Does 'Public Use' Mean the Same Thing It Did Last Year?
23 Pages Posted: 13 Feb 2014 Last revised: 18 Sep 2014
Date Written: February 11, 2014
In 2011, Congress enacted the America Invents Act (AIA), the most substantial overhaul of the patent system in the past sixty years. The most significant change in the AIA was the move from a first to invent regime to a first inventor to file regime. The goal of the move to first to file, besides harmonization, is to encourage inventors to move with alacrity to share their invention with the world.
There is an ambiguity in the AIA, however, that threatens that disclosure objective. Some commentators have argued that Congress intended to fundamentally change the rules of prior art in a way that would encourage secrecy rather than disclosure. Under this interpretation of the new law, an inventor can use its process in secret for commercial purposes, potentially forever, and still file a patent on that invention at some point in the future. Far from encouraging disclosure, on this interpretation the effect of the AIA is to encourage secrecy and delay in patenting. Curiously, the argument is that Congress signaled its intent to make this fairly radical change by re-enacting language that had been in the Patent Act for the last 140 years: the words "public use."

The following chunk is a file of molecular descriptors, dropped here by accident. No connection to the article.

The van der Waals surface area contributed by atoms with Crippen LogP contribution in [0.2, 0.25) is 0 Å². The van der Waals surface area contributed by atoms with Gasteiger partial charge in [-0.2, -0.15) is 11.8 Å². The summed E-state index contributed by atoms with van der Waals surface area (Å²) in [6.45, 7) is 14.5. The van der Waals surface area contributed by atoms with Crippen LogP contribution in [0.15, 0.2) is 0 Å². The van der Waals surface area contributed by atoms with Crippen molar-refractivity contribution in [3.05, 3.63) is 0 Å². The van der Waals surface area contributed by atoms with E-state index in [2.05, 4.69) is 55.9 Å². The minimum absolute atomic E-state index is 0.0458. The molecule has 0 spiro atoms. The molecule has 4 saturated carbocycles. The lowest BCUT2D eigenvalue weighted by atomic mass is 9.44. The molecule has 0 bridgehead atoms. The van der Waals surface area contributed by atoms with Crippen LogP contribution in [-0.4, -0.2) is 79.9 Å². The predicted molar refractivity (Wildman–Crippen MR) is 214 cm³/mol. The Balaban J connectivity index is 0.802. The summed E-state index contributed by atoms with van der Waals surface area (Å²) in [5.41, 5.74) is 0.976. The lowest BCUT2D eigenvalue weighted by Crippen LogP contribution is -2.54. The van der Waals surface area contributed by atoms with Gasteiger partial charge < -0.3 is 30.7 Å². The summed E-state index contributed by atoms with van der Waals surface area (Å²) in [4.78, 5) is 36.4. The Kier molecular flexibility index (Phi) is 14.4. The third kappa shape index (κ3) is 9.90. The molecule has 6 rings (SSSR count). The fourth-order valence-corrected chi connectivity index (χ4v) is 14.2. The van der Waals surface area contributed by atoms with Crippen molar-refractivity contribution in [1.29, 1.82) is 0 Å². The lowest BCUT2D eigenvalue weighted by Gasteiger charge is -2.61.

Because two of these commentators, Bob Armitage and Joe Matal, were involved in the drafting of the AIA, this argument has carried substantial weight, and the PTO in 2013 adopted regulations that read the term "public use" in the AIA as meaning something completely different than it had for the century before 2011.
In this paper, I make two points. First, as a matter of statutory interpretation it is unlikely that Congress intended to make such a change, not only because they readopted existing statutory language but because other parts of the statute make no sense under such an interpretation. Second, reading the AIA as making such a change would be unwise as a policy matter, not only because it would encourage secrecy but because it would undermine confidence that other terms reenacted in the AIA have the same meaning they have accrued in decades of common law.
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